You can target the most maligned among majors and claim their lack of application to the 'real world.' But, in doing so, you show that you've really missed the point.

I've seen too many of those without some successful college experience burn themselves into a limited holding pattern applying little creativity, next to zero 'care' , and even less critical analysis.

I cannot comment on an individual's ROI (in the field, wage is largely a matter of negotiation, and college grad's have more leverage) but I'm convinced that shops that hire college grad's are more productive with those investments.

Freddie said...

Look, to adopt your point on Sullivan about something more serious, if you want credit for taking on 'establishment' bloggers, you need to be honest about what you've actually said. You've not explained how "If Yglesias wants to challenge those peer-reviewed studies, he should generate empirical scholarship of his own, or he should find and identify specific disqualifying methodological issues within them" makes any sense if you aren't saying that he in fact has made the claims you attribute to 'some bloggers'. Furthermore, in a post attacking the position of 'some bloggers' you don't just not link to the posts you're talking about, you name only two actual bloggers, Tyler Cowan, who you identify as opposing the position of 'some bloggers' and Matt Yglesias. If you really didn't intend people to think that you meant yglesias to be one of the 'some bloggers' than you're an uncommonly bad writer.

Where, in the original post, do I attribute this attitudes to Yglesias at all? Certainly, approvingly linking to a chart he posted doesn't constitute an implication! Perhaps you are an uncommonly bad reader, hmm?

Anonymous said...

Your last paragraph is why more people don't read you. You just can't resist going personal. Let me ask you something. What is your background? Are you someone totallty non-privileged? Is your father a coal-miner from West Virginia or something? I bet you grew up middle class. just like most of the bloggers you're constantly spitting on because they're so privileged. I never understand this idea that Yglesias somehow grew up rich or something, his dad wrote some books and screenplays, but he's hardly Jonathan Franzen-famous, or whichever famous Hollywood screenwriter-famous. I've never heard of him at all before I read Yglesias. Sure, he probably made a nice living, but it's not like Yglesias is Bill Gates' son or Jamie Dimon's son. But to read people like you, Yglesias must have grew up in a golden castle or something.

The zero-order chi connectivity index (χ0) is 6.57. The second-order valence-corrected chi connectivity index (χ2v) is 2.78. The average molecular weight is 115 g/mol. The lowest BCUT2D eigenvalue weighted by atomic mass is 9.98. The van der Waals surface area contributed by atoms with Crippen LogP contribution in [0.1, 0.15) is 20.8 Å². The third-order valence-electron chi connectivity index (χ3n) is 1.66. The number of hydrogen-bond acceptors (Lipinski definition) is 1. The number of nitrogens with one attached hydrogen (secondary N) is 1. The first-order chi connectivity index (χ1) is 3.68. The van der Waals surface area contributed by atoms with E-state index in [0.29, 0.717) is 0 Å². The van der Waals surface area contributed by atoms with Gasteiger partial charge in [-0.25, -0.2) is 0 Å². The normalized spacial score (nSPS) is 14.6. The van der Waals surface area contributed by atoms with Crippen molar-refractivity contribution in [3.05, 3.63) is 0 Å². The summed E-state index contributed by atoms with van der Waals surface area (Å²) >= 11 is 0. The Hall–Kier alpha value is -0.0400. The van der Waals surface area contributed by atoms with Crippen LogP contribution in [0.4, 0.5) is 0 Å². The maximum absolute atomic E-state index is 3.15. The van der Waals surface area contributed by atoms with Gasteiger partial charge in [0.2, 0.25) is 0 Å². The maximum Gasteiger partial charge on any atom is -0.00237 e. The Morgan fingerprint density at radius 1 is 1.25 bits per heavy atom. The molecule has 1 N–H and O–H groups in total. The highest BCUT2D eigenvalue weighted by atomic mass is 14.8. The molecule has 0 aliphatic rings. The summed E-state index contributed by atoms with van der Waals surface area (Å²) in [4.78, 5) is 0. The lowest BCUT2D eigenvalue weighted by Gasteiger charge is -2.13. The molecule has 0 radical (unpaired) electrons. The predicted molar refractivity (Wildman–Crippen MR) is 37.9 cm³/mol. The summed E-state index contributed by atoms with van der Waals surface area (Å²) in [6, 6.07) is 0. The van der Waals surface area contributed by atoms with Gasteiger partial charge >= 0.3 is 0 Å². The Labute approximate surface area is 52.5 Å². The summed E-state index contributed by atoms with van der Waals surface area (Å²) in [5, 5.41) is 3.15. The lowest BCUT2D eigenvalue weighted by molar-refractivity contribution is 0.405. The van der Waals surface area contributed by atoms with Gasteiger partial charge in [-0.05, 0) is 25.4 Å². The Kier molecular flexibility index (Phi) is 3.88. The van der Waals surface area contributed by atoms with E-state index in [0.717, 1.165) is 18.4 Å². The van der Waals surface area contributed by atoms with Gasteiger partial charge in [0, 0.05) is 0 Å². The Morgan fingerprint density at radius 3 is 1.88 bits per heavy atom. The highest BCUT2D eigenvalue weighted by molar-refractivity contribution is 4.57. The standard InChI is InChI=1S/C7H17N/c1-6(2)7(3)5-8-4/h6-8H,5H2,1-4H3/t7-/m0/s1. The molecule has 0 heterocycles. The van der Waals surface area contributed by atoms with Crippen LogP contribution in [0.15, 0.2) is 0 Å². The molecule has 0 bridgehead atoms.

Anonymous said...

Your last paragraph is why more people don't read you. You just can't resist going personal. Let me ask you something. What is your background? Are you someone totallty non-privileged? Is your father a coal-miner from West Virginia or something? I bet you grew up middle class. just like most of the bloggers you're constantly spitting on because they're so privileged. I never understand this idea that Yglesias somehow grew up rich or something, his dad wrote some books and screenplays, but he's hardly Jonathan Franzen-famous, or whichever famous Hollywood screenwriter-famous. I've never heard of him at all before I read Yglesias. Sure, he probably made a nice living, but it's not like Yglesias is Bill Gates' son or Jamie Dimon's son. But to read people like you, Yglesias must have grew up in a golden castle or something.

Anonymous said...

This is your problem, you can't even agree with Yglesias without sneaking in some below-the-belt comments about how he's a privileged asshole who grew up swaddled in gold. Seriously, what is your problem? Practically no blogger wants to engage with you anymore, and no, it's not because your views are so threatening to the "establishment", it's because you always, always go for the nasty personal attack. Calling poeple thin-skinned. Have you look in the mirror lately? You're the definition of having no skin at all. God forbid anyone disagrees with you at all. Jesus, man, grow up, how old are you anyway? This is like watching a child throwing a temper tantrum. You were an embarassment to the left when you were the token leftish at League of Ordinary Gentlemen, you're still an embarassment now that maybe 100 people is reading your blog.

Freddie said...

To anonymous:

http://i284.photobucket.com/albums/ll36/Bigsteve87/Gifs/iX5iO.gif